Note: The Public Gateway for Private Networks currently supports only IPv4. IPv6 support will be coming soon.
IPv6 on Scaleway Load Balancers
Scaleway Managed Load Balancers are highly available and fully managed instances that distribute workloads among your servers. Currently, the public frontend of Load Balancers supports IPv4, with support for IPv6 coming soon. However, you can already use IPv6 connections to communicate between the Load Balancer and your backend servers. This allows you to deploy your compute instances without the need for a public IPv4, so you can still help avoid IPv4 exhaustion..
IPv6 at Scaleway Dedibox
In an effort to fight against the complete exhaustion of available IPv4 addresses, each customer can request a free
/48 IPv6 subnet from the Scaleway Dedibox console. This provides a theoretical maximum of 18,446,744,073,709,551,616 IPv6 addresses.
Different than IPv4, IPv6 does not have a subnet mask. Instead, a Prefix Length, or "Prefix", for short, is used. The IPv6 Prefix Length works similarly to CIDR (Classless Inter-Domain Routing) on IPv4. It determines how many bits of the address define the network in which it exists. The Prefix Length may have any value from 1 to 128, but the most common prefixes used on IPv6 networks are multiples of four.
To use your IPv6 subnet on multiple dedicated servers, you can split this subnet into smaller prefixes with the following restrictions:
- As many
/56prefixes as you have dedicated servers
- As many
/64prefixes as you have failover IPs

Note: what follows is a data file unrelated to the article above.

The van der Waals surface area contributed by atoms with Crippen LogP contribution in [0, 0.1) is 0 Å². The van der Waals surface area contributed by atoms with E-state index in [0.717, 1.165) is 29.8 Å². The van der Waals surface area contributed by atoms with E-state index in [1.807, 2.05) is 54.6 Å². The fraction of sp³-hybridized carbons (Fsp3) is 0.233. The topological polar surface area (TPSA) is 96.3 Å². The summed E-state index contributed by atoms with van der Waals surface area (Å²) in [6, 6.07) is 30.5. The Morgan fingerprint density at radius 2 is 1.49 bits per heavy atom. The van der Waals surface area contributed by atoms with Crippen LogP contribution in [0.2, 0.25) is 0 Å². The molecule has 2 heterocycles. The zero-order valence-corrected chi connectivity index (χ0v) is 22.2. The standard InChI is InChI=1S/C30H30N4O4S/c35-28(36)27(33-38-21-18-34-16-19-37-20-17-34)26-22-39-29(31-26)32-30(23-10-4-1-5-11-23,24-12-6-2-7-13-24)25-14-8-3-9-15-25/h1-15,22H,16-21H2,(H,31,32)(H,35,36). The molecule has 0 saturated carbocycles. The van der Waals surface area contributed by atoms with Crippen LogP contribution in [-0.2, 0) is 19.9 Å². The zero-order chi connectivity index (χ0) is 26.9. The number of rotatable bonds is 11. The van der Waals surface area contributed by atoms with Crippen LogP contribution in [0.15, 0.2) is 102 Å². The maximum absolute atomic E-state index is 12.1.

Although it is technically possible to use smaller subnets, they are impractical for Ethernet-based networks, as 64 bits are required for SLAAC (stateless address autoconfiguration). SLAAC automatically generates a 64-bit interface identifier based on the existing MAC address of the network interface. As each MAC address is unique, the generated interface identifier is unique, too. These automatically generated 64-bit interface identifiers are globally valid for addressing and uniquely identifying each network interface on the Internet.
Note: The IPs from your IPv6 network block can be used on all of your Dedibox servers. However, it is not possible to configure the IPs of this block on your Scaleway Elements services.
You can request your free IPv6 subnet from the Scaleway Dedibox Console. Click the Order A Free /48 Block button to get your free subnet:
The subnet configuration on your Dedibox is done using a DHCPv6 client and the subnet's DUID (DHCP unique identifier). The DUID is your "key" for the subnet, and the DHCP server allocates the subnet to your machine by comparing the DUID with its database. If a matching combination is found, it delivers configuration data (address, lease times, DNS servers, etc.) to the client.
IPv6 Stateless Address Autoconfiguration on Dedibox Servers
On several Dedibox dedicated servers, you can also use Stateless Address Autoconfiguration (SLAAC), allowing your server to obtain an IPv6 address automatically. When using SLAAC, the server sends a router request to get a globally routable IPv6 prefix that generates the complete IPv6 address, based on the interface identifier aka EUI-64 of the network interface. This is done through a Router Solicitation -> Router Advertisement exchange. The RA permits configuration of the default route and allows you to obtain a permanently assigned static IPv6 for your Dedibox without any manual configuration. You can enable this feature directly from your Console by clicking on the corresponding button:
For more information on IPv6 at Scaleway Dedibox, refer to our documentation page on the subject.
Note: If your server supports SLAAC, you should enable it, even when you want to use IP addresses from your /48 subnet.
IPv6 on Scaleway Bare Metal Cloud Servers
Scaleway Bare Metal Cloud Servers come with a /128 IPv6 subnet and allow you to use one IPv6 address on your server. This IP address is configured automatically during the machine's installation, and each Bare Metal Cloud Server is IPv6-ready without the need for additional configuration.